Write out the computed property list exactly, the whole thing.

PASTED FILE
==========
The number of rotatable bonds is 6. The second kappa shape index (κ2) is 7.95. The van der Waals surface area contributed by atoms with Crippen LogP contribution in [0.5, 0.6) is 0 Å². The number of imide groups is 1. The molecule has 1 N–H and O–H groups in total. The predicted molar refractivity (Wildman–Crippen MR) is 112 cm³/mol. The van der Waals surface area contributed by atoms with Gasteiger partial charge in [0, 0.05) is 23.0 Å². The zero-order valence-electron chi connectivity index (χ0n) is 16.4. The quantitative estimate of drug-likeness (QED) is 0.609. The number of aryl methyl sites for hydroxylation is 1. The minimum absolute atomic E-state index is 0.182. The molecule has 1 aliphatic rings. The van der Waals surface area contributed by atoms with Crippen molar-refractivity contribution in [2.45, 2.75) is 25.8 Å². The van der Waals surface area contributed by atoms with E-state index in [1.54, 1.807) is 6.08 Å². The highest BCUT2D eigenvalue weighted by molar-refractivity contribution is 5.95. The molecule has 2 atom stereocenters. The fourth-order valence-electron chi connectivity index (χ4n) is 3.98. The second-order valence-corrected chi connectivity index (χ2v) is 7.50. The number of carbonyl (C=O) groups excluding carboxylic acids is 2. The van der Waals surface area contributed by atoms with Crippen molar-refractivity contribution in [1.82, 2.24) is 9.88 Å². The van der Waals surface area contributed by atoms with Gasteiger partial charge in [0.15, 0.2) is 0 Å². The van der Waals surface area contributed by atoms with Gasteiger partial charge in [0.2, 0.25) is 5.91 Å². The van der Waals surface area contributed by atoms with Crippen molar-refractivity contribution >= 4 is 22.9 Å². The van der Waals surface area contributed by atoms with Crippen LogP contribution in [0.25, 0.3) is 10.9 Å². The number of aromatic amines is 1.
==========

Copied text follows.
The number of rotatable bonds is 6. The second kappa shape index (κ2) is 7.95. The van der Waals surface area contributed by atoms with Crippen LogP contribution in [0.5, 0.6) is 0 Å². The number of imide groups is 1. The molecule has 1 N–H and O–H groups in total. The predicted molar refractivity (Wildman–Crippen MR) is 112 cm³/mol. The van der Waals surface area contributed by atoms with Gasteiger partial charge in [0, 0.05) is 23.0 Å². The zero-order valence-electron chi connectivity index (χ0n) is 16.4. The quantitative estimate of drug-likeness (QED) is 0.609. The number of aryl methyl sites for hydroxylation is 1. The minimum absolute atomic E-state index is 0.182. The molecule has 1 aliphatic rings. The van der Waals surface area contributed by atoms with Crippen molar-refractivity contribution in [2.45, 2.75) is 25.8 Å². The van der Waals surface area contributed by atoms with E-state index in [1.54, 1.807) is 6.08 Å². The highest BCUT2D eigenvalue weighted by molar-refractivity contribution is 5.95. The molecule has 2 atom stereocenters. The fourth-order valence-electron chi connectivity index (χ4n) is 3.98. The second-order valence-corrected chi connectivity index (χ2v) is 7.50. The number of carbonyl (C=O) groups excluding carboxylic acids is 2. The van der Waals surface area contributed by atoms with Crippen molar-refractivity contribution in [1.82, 2.24) is 9.88 Å². The van der Waals surface area contributed by atoms with Gasteiger partial charge in [0.15, 0.2) is 0 Å². The van der Waals surface area contributed by atoms with Gasteiger partial charge in [0.2, 0.25) is 5.91 Å². The van der Waals surface area contributed by atoms with Crippen molar-refractivity contribution >= 4 is 22.9 Å². The van der Waals surface area contributed by atoms with Crippen LogP contribution in [0.25, 0.3) is 10.9 Å². The number of aromatic amines is 1.